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Ashley Stimpson | Longreads | February 2022 | 26 minutes (7,219 words)
We’ve been fortunate to publish Ashley Stimpson in the past. In Shades of Grey, she explored both sides of the dog racing debate in Florida.
Trevor Krenzelak grew up in a mobile home in Bellaire, Ohio, just across the river from West Virginia. He liked it there, liked watching beavers rearrange the woods behind the trailer park. But on Krenzelak’s 13th birthday, his family’s home was destroyed when remnants of Hurricane Ivan stalled over the valley and dumped nearly 10 inches of rain in 24 hours. The flood waters had barely receded when Krenzelak’s dad “got messed up” in a motorcycle accident; before long his father was addicted to painkillers.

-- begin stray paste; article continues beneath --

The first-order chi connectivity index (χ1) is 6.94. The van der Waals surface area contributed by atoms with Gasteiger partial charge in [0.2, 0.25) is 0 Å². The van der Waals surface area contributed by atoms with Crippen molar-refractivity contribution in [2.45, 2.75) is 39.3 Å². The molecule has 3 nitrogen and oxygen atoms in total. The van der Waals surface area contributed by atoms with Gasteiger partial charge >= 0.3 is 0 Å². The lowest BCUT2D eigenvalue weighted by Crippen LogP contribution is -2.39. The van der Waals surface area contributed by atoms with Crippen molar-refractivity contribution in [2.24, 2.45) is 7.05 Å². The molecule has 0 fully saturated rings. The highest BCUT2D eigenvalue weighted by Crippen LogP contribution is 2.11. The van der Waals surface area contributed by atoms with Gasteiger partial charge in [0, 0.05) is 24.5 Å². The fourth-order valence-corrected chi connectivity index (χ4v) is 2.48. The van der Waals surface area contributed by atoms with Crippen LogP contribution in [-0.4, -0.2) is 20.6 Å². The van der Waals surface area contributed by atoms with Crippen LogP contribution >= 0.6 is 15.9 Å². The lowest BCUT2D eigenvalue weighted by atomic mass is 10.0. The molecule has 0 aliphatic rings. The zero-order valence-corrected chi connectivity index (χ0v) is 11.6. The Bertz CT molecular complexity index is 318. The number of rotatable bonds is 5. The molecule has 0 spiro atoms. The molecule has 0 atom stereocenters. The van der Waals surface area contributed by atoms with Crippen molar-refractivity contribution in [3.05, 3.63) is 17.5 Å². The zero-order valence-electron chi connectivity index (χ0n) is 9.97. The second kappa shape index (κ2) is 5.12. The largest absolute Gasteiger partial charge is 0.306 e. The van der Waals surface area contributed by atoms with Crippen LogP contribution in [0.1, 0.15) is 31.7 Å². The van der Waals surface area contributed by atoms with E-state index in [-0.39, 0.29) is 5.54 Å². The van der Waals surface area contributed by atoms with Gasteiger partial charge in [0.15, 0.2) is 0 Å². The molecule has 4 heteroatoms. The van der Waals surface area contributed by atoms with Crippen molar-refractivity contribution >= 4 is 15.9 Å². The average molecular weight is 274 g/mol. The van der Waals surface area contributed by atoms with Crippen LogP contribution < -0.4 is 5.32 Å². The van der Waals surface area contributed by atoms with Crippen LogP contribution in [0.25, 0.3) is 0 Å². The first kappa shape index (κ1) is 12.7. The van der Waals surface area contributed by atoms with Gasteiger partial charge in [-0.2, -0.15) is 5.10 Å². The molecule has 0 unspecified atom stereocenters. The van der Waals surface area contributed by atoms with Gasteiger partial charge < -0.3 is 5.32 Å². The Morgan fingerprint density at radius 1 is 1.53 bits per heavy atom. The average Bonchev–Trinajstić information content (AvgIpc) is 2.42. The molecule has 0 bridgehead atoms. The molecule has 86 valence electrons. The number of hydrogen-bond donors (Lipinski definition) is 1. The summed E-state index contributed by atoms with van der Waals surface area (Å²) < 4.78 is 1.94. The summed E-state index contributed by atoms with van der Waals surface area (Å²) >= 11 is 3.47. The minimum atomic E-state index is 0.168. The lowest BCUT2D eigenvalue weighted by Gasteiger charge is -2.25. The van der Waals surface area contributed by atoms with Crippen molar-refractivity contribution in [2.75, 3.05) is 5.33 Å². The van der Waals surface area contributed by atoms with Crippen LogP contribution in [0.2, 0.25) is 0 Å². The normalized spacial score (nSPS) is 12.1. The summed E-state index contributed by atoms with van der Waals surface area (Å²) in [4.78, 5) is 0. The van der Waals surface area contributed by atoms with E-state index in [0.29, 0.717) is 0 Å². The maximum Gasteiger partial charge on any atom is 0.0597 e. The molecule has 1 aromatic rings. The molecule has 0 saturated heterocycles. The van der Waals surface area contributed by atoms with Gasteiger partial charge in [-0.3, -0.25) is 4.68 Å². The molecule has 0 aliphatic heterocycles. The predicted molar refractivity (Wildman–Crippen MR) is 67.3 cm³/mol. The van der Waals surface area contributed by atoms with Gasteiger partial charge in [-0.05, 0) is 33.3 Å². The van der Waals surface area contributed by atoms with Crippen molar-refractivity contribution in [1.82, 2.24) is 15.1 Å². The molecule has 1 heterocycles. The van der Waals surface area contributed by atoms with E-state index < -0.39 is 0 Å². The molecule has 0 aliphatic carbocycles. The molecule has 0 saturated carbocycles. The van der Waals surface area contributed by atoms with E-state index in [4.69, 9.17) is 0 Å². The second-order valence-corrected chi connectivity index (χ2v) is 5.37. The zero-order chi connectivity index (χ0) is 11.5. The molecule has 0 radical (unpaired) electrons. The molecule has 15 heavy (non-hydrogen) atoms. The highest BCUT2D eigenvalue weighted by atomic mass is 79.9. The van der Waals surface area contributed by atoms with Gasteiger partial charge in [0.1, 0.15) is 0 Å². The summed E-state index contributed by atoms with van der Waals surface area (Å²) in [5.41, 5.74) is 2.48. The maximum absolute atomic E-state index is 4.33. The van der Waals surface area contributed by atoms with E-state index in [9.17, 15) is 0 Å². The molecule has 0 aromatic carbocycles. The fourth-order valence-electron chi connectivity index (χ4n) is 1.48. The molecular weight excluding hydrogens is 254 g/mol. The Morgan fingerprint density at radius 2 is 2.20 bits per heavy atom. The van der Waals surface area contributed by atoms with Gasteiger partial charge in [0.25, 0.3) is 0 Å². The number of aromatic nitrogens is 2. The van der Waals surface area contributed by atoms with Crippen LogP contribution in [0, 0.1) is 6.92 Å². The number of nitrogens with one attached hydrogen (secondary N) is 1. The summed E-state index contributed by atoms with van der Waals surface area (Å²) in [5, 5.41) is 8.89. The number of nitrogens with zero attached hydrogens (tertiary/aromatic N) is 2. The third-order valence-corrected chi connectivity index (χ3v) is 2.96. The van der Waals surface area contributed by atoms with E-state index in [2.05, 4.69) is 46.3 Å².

Everything spiraled. The disease that gripped his dad seemed to infect nearly everyone in Krenzelak’s life. “There were a lot of drugs,” he remembers, “and hardly any food.” His grandma got him a job at Target, where she worked as a cashier, but Krenzelak quit after a few weeks. “People were just there for the money,” he says, without a trace of irony.
That was the thing about Krenzelak: What tempted everyone else — drugs, money — didn’t call to him. He always felt like a “strong spiritual seeker … longing for a connection.” His mother grew up Catholic and sent Krenzelak to Vacation Bible School, but he thinks that was to get him off her hands.
“I was different. I never felt like I fit in,” Krenzelak says. “I never had a cell phone, never had a car. I had a lot of questions about why life is the way that it is.”
Initially, he wasn’t seeking answers when he first visited New Vrindaban, the 1,200-acre Hare Krishna community atop a hill outside of Wheeling, not five miles from his childhood trailer park. He just needed an interesting setting for the skateboarding videos his friends filmed and uploaded to YouTube, which featured Krenzelak doing kickflips and ollies, his long golden ringlets flying free behind him.